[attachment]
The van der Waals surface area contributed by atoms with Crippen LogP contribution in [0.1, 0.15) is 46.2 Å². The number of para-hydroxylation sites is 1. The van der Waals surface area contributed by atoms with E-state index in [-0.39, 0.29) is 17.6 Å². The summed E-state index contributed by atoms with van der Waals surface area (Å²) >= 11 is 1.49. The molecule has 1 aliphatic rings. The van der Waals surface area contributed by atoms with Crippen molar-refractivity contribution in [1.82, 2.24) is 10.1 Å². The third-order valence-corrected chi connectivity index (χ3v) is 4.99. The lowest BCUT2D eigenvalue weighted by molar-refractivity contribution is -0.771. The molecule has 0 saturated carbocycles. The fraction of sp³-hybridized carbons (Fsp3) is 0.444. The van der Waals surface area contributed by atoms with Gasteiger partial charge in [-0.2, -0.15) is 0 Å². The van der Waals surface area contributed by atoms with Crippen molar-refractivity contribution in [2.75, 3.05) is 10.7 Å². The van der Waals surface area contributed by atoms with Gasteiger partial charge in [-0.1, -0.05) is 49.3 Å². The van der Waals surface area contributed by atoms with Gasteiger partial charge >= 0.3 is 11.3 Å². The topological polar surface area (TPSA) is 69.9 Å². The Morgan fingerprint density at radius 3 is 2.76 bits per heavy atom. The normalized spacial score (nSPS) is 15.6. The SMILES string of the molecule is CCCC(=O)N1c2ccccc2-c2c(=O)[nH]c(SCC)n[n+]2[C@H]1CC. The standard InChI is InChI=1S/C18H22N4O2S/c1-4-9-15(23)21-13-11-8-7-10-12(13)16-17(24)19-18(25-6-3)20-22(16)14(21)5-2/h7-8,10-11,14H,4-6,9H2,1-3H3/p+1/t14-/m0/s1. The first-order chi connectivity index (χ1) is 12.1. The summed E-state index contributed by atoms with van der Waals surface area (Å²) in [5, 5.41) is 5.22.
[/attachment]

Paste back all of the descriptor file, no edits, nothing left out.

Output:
The van der Waals surface area contributed by atoms with Crippen LogP contribution in [0.1, 0.15) is 46.2 Å². The number of para-hydroxylation sites is 1. The van der Waals surface area contributed by atoms with E-state index in [-0.39, 0.29) is 17.6 Å². The summed E-state index contributed by atoms with van der Waals surface area (Å²) >= 11 is 1.49. The molecule has 1 aliphatic rings. The van der Waals surface area contributed by atoms with Crippen molar-refractivity contribution in [1.82, 2.24) is 10.1 Å². The third-order valence-corrected chi connectivity index (χ3v) is 4.99. The lowest BCUT2D eigenvalue weighted by molar-refractivity contribution is -0.771. The molecule has 0 saturated carbocycles. The fraction of sp³-hybridized carbons (Fsp3) is 0.444. The van der Waals surface area contributed by atoms with Gasteiger partial charge in [-0.2, -0.15) is 0 Å². The van der Waals surface area contributed by atoms with Crippen molar-refractivity contribution in [2.75, 3.05) is 10.7 Å². The van der Waals surface area contributed by atoms with Gasteiger partial charge in [-0.1, -0.05) is 49.3 Å². The van der Waals surface area contributed by atoms with Gasteiger partial charge >= 0.3 is 11.3 Å². The topological polar surface area (TPSA) is 69.9 Å². The Morgan fingerprint density at radius 3 is 2.76 bits per heavy atom. The normalized spacial score (nSPS) is 15.6. The SMILES string of the molecule is CCCC(=O)N1c2ccccc2-c2c(=O)[nH]c(SCC)n[n+]2[C@H]1CC. The standard InChI is InChI=1S/C18H22N4O2S/c1-4-9-15(23)21-13-11-8-7-10-12(13)16-17(24)19-18(25-6-3)20-22(16)14(21)5-2/h7-8,10-11,14H,4-6,9H2,1-3H3/p+1/t14-/m0/s1. The first-order chi connectivity index (χ1) is 12.1. The summed E-state index contributed by atoms with van der Waals surface area (Å²) in [5, 5.41) is 5.22.